PYA Covid-19 Information Hub
Published July 2, 2021

Provider Relief Fund Reporting Portal Open For Business: A Step-By-Step Guide

True to its word, the Department of Health and Human Service (HHS) opened the Provider Relief Fund (PRF) Reporting Portal on July 1. Providers that received one or more payments exceeding $10,000 in the aggregate on or before June 30, 2020, must report by September 30, 2021. (Reporting on payments received after that June 30, 2020, date will be due at a later date.) HHS states it will not grant any extension of the reporting deadline, and those providers that fail to report will be “deemed out of compliance with program Terms and Conditions and may be subject to recoupment.” 

Also on July 1, HHS posted a 73-page Reporting Portal User Guide (with many helpful screenshots) and Data Entry Worksheets on its PRF website to assist providers in preparing to report through the portal.  HHS also announced a new Provider Support Line at (866) 569-3522 (available 8 am to 11 pm ET, Monday – Friday) for “technical questions regarding the use of the portal or questions regarding reporting that cannot be answered by…available resources.” Finally, HHS has scheduled a Reporting Technical Assistance Webcast for July 8, 2021, at 3 pm ET.

Access to the reporting portal is limited to those providers that have completed the registration process. Every time a user tries to log into the portal, a unique verification code will be sent to the contact email address provided during the registration. The user must enter this code along with a valid password to access the portal. Note the report must be completed and saved stepwise; one cannot skip steps. Data may be saved throughout the reporting process, so it is not necessary to complete the report in one session.

Here’s a quick step-by-step summary of the reporting process based on our review of the User Guide and Data Entry Worksheets. (Note: these steps do not correspond directly with the steps listed in the User Guide; we have condensed some steps and not included the slightly different reporting requirements for the Nursing Home Infection Control Distribution payments.) 

Step 1:  Entity Overview

Most of the information in this section is pre-populated from the registration process. However, the Reporting Entity must select the Provider Type and Provider Sub-Type that best describes the type of practice using dropdown menus. If multiple Provider Types or Provider Sub-Types apply, the Reporting Entity should choose the pair that reflects the majority of its business.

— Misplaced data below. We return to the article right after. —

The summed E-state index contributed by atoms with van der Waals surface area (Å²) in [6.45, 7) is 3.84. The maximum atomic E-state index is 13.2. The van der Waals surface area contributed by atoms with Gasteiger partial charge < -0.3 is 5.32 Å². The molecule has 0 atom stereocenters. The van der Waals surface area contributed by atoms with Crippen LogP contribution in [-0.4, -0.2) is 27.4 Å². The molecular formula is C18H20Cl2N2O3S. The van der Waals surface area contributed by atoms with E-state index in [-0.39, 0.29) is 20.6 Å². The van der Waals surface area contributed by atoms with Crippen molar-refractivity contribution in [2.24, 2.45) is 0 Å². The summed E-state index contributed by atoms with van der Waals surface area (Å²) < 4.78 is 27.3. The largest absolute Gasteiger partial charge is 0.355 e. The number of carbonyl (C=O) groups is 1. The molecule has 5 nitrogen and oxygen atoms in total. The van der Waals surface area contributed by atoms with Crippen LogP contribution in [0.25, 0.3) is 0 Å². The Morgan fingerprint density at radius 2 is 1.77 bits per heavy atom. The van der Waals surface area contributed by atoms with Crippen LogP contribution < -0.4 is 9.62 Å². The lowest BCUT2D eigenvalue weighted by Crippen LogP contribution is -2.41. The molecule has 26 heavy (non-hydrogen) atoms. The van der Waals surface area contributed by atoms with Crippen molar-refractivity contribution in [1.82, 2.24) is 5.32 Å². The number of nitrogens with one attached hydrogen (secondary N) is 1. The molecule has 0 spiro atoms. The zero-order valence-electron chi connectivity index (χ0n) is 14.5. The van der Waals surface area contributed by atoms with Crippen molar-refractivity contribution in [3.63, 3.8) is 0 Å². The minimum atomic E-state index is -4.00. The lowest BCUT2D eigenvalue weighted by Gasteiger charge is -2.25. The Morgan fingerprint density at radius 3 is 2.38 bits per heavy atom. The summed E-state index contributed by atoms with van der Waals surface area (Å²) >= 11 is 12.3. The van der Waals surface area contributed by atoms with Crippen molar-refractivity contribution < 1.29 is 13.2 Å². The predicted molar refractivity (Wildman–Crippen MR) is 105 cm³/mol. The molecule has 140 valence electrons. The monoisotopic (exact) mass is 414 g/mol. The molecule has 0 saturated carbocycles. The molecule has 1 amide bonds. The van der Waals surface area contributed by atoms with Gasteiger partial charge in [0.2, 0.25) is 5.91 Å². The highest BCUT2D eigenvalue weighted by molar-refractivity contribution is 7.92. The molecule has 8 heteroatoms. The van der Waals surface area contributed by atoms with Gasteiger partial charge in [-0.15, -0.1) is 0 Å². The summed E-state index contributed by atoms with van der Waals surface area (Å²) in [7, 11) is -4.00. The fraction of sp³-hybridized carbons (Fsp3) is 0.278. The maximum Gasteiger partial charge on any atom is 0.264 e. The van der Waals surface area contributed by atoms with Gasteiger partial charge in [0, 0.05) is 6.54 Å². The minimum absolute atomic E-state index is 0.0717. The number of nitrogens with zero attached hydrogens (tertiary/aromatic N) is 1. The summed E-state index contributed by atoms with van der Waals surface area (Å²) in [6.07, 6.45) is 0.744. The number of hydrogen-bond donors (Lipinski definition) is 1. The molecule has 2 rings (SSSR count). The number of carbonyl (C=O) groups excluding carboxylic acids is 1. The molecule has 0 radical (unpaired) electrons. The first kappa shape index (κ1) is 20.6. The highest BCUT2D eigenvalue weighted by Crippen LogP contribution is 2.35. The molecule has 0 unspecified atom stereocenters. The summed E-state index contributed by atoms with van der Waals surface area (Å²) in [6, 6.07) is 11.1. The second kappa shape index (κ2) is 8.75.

Step 2: Subsidiary Questionnaire

The purpose of this section is to collect information about the Reporting Entity’s subsidiary entities (if it is a parent organization) or parent entity (if it is a subsidiary) based on responses to four questions:

  1. Does the Reporting Entity have any subsidiaries that are eligible healthcare providers?
  2. Did the Reporting Entity acquire or divest subsidiaries that are eligible healthcare providers and that received PRF payments on or before June 30, 2020?
  3. If the Reporting Entity is a subsidiary, will a parent entity report on any of the Reporting Entity’s General Distribution payment(s)? If yes, the Reporting Entity will list the parent entity’s TIN.
  4. Were any Targeted Distribution payment(s) transferred to/by a parent entity? If yes, the Reporting Entity will enter the total dollar amount of Targeted Distribution payment(s) transferred to/by the parent entity (aggregate amount if transferred to more than one TIN).

If the Reporting Entity responds “Yes” to Question 2 above, it will be required to identify each acquired or divested subsidiary and provide specified details regarding the transaction.

Step 3: Payments to Recipient

In Step 3, the Reporting Entity must certify pre-populated information regarding the PRF payments received. If any information is inaccurate, the Reporting Entity must select “No” and list the reason the information is inaccurate. The Reporting Entity then must call the Provider Support Line to resolve the incorrect payment data. The Reporting Entity cannot proceed to the next step in the reporting process until the dispute is resolved.  

Step 4: Interest Earned on PRF Payments, Tax Information, and Single Audit Information

Step 4 includes three distinct items. First, the Reporting Entity must report on the amount of interest earned on all PRF payments received on or before June 30, 2020, calculated from the date the payment was received until the date of expenditure or the date of return in the case of unused PRF payments.